When cells divide uncontrollably and abnormally, it can form a lump or mass of tissue. The mass or lump of tissue formed is called tumour. Bone tumours form in the bones. As the tumour grows, the abnormal tissues can end up displacing the healthy tissues.
Fortunately, not all bone tumours are cancerous and many bone tumours are benign. However, while benign tumours are not fatal and are unlikely to spread to other parts of the body, they can still be dangerous and require medical attention. While not fatal, they can grow and end up compressing healthy bone tissues. Sometimes, they can also weaken the bone and lead to fractures.
On the other hand, other tumours can be cancerous or malignant. Bone tumours that are malignant can cause the cancer to spread to other parts of the body.
Different Types of Benign Bone Tumours
Osteochondromas – Benign tumours are more prevalent than malignant ones. Osteochondroma is considered the most common among the benign tumours, according to the American Academy of Orthopaedic Surgeons (AAOS). Osteochondromas account for at least 40 percent of all benign bone tumours. The condition is common among teenagers and adolescents. Osteochondromas often develop near actively growing ends of long bones (i.e. leg or arm bones). Specifically, osteochondromas often develop in the femur (the thighbone’s lower end), tibia (lower leg bone’s upper end), and the humerus (upper arm bone’s upper end).
Enchondroma – The cartilage cyst that grows inside the bone marrow is called an enchondroma. The condition can develop during childhood and persist until adulthood. Enchondromas tend to also become part of syndromes known as Maffucci’s and Ollier’s syndrome. This type of bone tumour often develops in the feet and hands and the long bones of both the thigh and the arm. Of interest is the fact that enchondromas of the hands and feet never become malignant unlike those in larger bones.
Aneurysmal Bone Cyst – This condition starts in the bone marrow and is considered an abnormality of the blood vessels. Since it affects the growth plates and can grow rapidly, it can be particularly destructive.
Giant Cell Tumour – While considered rare, this type of bone tumour can grow aggressively. Often affecting adults, giant cell tumour often develop in the bone’s rounded end but away from the growth plate.
Nonossifying Unicameral Fibroma – Nonossifying fibroma often develops in the leg and is a simple and solitary bone cyst. The condition often affects adolescents and children.
Fibrous Dysplasia – Fibrous dysplasia is considered a gene mutation. The condition can make the bones fibrous (softer). They are more prone to stress fractures and develop into curved bent bones over a period of time with repeated fractures and healing.
Malignant Bone Tumours
Osteosarcoma – Osteosarcoma is considered the second most common type of bone cancer. This type of bone cancer typically develops in the knee, shoulder, and around the hip. Osteosarcomas can grow rapidly and spread to other parts of the body. This condition is also called osteogenic sarcoma.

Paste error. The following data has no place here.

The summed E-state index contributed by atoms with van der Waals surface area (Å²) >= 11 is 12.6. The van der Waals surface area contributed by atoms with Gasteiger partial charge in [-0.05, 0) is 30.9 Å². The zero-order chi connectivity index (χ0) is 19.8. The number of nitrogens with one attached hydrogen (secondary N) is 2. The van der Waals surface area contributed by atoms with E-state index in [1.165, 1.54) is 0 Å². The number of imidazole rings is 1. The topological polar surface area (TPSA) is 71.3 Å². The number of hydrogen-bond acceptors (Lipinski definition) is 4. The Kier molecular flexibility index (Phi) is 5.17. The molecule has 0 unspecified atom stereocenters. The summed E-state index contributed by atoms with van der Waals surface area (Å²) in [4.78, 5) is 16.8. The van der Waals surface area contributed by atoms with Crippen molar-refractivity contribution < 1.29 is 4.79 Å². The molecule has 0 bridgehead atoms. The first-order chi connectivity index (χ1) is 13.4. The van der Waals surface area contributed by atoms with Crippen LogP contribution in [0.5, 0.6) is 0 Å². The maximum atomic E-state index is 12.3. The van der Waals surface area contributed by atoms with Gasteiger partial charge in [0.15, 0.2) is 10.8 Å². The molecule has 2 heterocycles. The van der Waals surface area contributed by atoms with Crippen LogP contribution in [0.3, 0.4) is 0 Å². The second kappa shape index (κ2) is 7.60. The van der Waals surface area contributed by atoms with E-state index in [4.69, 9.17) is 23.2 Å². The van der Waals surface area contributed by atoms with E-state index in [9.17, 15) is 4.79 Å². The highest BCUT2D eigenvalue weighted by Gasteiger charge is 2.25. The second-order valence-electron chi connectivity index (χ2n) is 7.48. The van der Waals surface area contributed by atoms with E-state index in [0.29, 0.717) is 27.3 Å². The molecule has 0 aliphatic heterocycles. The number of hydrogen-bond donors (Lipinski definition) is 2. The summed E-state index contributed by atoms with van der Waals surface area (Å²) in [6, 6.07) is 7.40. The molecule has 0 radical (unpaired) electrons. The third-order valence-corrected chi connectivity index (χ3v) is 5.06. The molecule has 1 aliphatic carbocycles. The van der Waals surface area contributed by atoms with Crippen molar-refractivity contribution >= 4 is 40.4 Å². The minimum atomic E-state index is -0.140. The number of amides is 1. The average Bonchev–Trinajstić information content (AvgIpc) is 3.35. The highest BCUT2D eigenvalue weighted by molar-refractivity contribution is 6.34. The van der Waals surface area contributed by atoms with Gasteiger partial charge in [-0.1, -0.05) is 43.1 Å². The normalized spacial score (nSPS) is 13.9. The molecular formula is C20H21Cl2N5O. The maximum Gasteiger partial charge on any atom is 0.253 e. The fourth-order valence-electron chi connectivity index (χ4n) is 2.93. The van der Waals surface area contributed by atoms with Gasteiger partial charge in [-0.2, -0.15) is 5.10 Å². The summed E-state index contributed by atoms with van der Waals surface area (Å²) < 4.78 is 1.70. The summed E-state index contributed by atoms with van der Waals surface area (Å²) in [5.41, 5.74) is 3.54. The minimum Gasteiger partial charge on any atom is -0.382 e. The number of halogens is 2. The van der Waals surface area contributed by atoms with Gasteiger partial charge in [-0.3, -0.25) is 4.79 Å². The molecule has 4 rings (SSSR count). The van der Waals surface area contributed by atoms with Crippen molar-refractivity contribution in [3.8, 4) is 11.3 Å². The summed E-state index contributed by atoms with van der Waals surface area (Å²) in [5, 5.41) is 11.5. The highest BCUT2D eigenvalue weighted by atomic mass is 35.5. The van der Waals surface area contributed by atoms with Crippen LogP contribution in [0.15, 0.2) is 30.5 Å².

Chondrosarcoma – This type of bone cancer often develops in the shoulders, pelvis, and thigh bones. Chondrosarcomas often affect middle-aged individuals and older adults.
Ewing Sarcoma Family of Tumours (ESFTs) – Ewing sarcoma family of tumours (ESFTs) often strikes young adults and adolescents. However, it can also affect children as young as 5 years of age. This kind of bone tumour often develops in the pelvis, ribs, upper arms, thigh , backbone, and the skull. It often begins in the medullary cavities (the bone cavities where the bone marrow is produced). Apart from the bone, ESFTs can also develop in soft tissues like the muscle, fat, and the blood vessels. The condition is more common among girls and has the tendency to spread quickly. Mortality rates are high.
Secondary Bone Cancer
When the cancer starts somewhere else in the body but spread to the bones, it is referred to as “secondary bone cancer.” The condition often affects older adults. Cancer types that are most likely to spread to the bones include:
- Thyroid Gland
The exact causes of bone tumours are not known. However, radiation treatment, exposure to chemical agents, genetics, and chronic bone infection have been identified as some of the possible causes. For instance, osteosarcoma has been associated with high radiation doses (and other anticancer drugs), especially in children. However, a direct cause has yet to be identified.
One of the most common symptoms of bone cancer is a dull ache in the affected bone. The pain can start off as occasional but will eventually become constant and severe. The pain can become so severe that it keeps patients awake at night.
In other cases, patients with undiscovered bone tumours can suffer bone fractures even from the most minor and insignificant of injuries. This can be because the affected bone is already weakened and therefore more prone to injury. This condition is also known as pathological fracture.
Other times, swelling can also manifest at the tumour site. Patients can also experience fevers or night sweats. Loss of appetite and loss of weight are serious signs of tumour spread in the body. While some will not experience pain in other cases, it is possible that they will notice tissue masses in some parts of their body. Those with benign bone tumors might not experience or notice any symptoms and the tumor might not be detected until an imaging scan is done.